Minimize Nurse Interruptions With a Unified Clinical Communication Strategy
Did you know that up to 50 percent of medication errors are caused by interruptions that occur during medication preparation and the administration process?
No doubt alerts and alarms are essential in the care environment, but they can also be distracting and excessive when a caregiver is performing sensitive clinical tasks—which is why alarm safety and event management is an ongoing industry challenge. In fact, according to The Joint Commission's National Safety Goals (NPSG 06.01.01), alarm/alert fatigue poses a significant risk to patient safety. In addition, alarms led the ECRI Institute's 2013, 2014, and 2015 lists of Top 10 Health Technology Hazards.
At Burwood Group, we recommend assessing interruptions as a whole, rather than focusing only on alarms, which are typically generated from core systems (EMR, Physiological Monitors). These alarms are high priority and deserve your utmost attention. However, when coupled with alerts and notifications generated from patients (through nurse call and education systems), bed management systems, peers, and the extended care team, the resulting chaos creates a risk to patients.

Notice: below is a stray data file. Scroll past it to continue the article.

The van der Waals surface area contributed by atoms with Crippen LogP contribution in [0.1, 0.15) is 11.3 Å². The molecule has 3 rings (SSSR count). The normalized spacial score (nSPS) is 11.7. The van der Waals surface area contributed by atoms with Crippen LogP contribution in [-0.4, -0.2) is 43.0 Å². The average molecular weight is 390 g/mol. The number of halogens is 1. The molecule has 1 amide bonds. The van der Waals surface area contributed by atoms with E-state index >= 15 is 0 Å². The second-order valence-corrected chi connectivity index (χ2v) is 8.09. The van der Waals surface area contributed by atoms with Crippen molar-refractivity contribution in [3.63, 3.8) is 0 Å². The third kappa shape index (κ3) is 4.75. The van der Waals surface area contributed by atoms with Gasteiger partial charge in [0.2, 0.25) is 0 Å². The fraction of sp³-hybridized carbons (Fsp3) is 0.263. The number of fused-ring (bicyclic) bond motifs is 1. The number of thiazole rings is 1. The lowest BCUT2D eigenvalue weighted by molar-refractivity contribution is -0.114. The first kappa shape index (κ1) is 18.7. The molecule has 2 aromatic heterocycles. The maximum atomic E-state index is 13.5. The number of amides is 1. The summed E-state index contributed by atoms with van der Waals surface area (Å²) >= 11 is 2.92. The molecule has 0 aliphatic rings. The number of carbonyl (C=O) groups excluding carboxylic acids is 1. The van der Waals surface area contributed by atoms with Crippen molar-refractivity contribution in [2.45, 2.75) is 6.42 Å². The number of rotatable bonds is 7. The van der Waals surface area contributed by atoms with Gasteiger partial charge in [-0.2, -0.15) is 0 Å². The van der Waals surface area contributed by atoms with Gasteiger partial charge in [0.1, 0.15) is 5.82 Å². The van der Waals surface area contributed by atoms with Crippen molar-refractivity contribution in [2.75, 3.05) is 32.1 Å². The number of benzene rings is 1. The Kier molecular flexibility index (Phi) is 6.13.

Designing an appropriate communication architecture and aligning technology with best practice workflow is more essential today than ever before. Customization of sounds, use of haptic (touch) functionality, intentional pausing of alarms to allow for auto-correction, and interactive indicators allow care providers to visually and audibly triage and remain free of interruption during direct patient care.
Aside from interruptions, an estimated 70 percent of sentinel events involve communication errors, many of which occur during disruptive shift changes and too-rapid handoffs. At these points, incomplete information is more likely to be conveyed, according to The Joint Commission Center for Transforming Healthcare.
Serious clinical and legal risks arise from miscommunication, alarm fatigue, and interruptions in the fast-paced clinical setting, which is why improving clinical communication is a priority for many hospitals and healthcare systems.
Despite the urgent need to address medical errors related to clinical communication, many hospitals and healthcare systems have not yet established a mobile clinical communication strategy, even as devices and mobile applications have proliferated. By 2013, more than half of physicians used tablets for professional purposes and 74 percent used smartphones at work—but this growth has not necessarily occurred in conjunction with organizational clinical communication strategy or a corresponding reduction in medical errors.
The criticality of alarms and the information they provide is an essential consideration when architecting clinical communication. Learn how to reduce interruptions and communication fatigue and enhance your clinical workflows and care delivery outcomes in our new white paper – A Better Care Environment is Calling: The New Age of Clinical Communication.